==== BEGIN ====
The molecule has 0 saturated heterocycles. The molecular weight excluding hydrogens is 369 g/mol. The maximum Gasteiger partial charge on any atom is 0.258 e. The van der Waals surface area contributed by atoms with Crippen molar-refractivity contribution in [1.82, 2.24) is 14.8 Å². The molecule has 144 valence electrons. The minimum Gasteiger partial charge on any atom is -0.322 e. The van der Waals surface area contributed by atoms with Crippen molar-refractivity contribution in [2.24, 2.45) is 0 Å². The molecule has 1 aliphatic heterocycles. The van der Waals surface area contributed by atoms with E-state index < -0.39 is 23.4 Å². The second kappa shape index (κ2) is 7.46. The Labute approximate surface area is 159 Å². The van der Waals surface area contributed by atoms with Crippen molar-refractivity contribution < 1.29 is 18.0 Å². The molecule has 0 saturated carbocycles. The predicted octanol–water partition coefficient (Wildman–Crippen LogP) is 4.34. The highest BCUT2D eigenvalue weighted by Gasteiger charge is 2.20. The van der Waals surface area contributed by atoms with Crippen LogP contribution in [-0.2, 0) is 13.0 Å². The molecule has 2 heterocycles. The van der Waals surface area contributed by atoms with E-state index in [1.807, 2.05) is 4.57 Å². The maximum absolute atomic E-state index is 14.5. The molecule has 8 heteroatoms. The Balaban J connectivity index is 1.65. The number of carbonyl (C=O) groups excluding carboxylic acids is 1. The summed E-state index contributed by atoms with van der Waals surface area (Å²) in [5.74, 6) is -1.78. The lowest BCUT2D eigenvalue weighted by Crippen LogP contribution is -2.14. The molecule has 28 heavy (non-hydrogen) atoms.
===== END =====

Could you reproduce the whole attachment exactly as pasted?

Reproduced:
The molecule has 0 saturated heterocycles. The molecular weight excluding hydrogens is 369 g/mol. The maximum Gasteiger partial charge on any atom is 0.258 e. The van der Waals surface area contributed by atoms with Crippen molar-refractivity contribution in [1.82, 2.24) is 14.8 Å². The molecule has 144 valence electrons. The minimum Gasteiger partial charge on any atom is -0.322 e. The van der Waals surface area contributed by atoms with Crippen molar-refractivity contribution in [2.24, 2.45) is 0 Å². The molecule has 1 aliphatic heterocycles. The van der Waals surface area contributed by atoms with E-state index < -0.39 is 23.4 Å². The second kappa shape index (κ2) is 7.46. The Labute approximate surface area is 159 Å². The van der Waals surface area contributed by atoms with Crippen molar-refractivity contribution < 1.29 is 18.0 Å². The molecule has 0 saturated carbocycles. The predicted octanol–water partition coefficient (Wildman–Crippen LogP) is 4.34. The highest BCUT2D eigenvalue weighted by Gasteiger charge is 2.20. The van der Waals surface area contributed by atoms with Crippen LogP contribution in [-0.2, 0) is 13.0 Å². The molecule has 2 heterocycles. The van der Waals surface area contributed by atoms with E-state index in [1.807, 2.05) is 4.57 Å². The maximum absolute atomic E-state index is 14.5. The molecule has 8 heteroatoms. The Balaban J connectivity index is 1.65. The number of carbonyl (C=O) groups excluding carboxylic acids is 1. The summed E-state index contributed by atoms with van der Waals surface area (Å²) in [5.74, 6) is -1.78. The lowest BCUT2D eigenvalue weighted by Crippen LogP contribution is -2.14. The molecule has 28 heavy (non-hydrogen) atoms.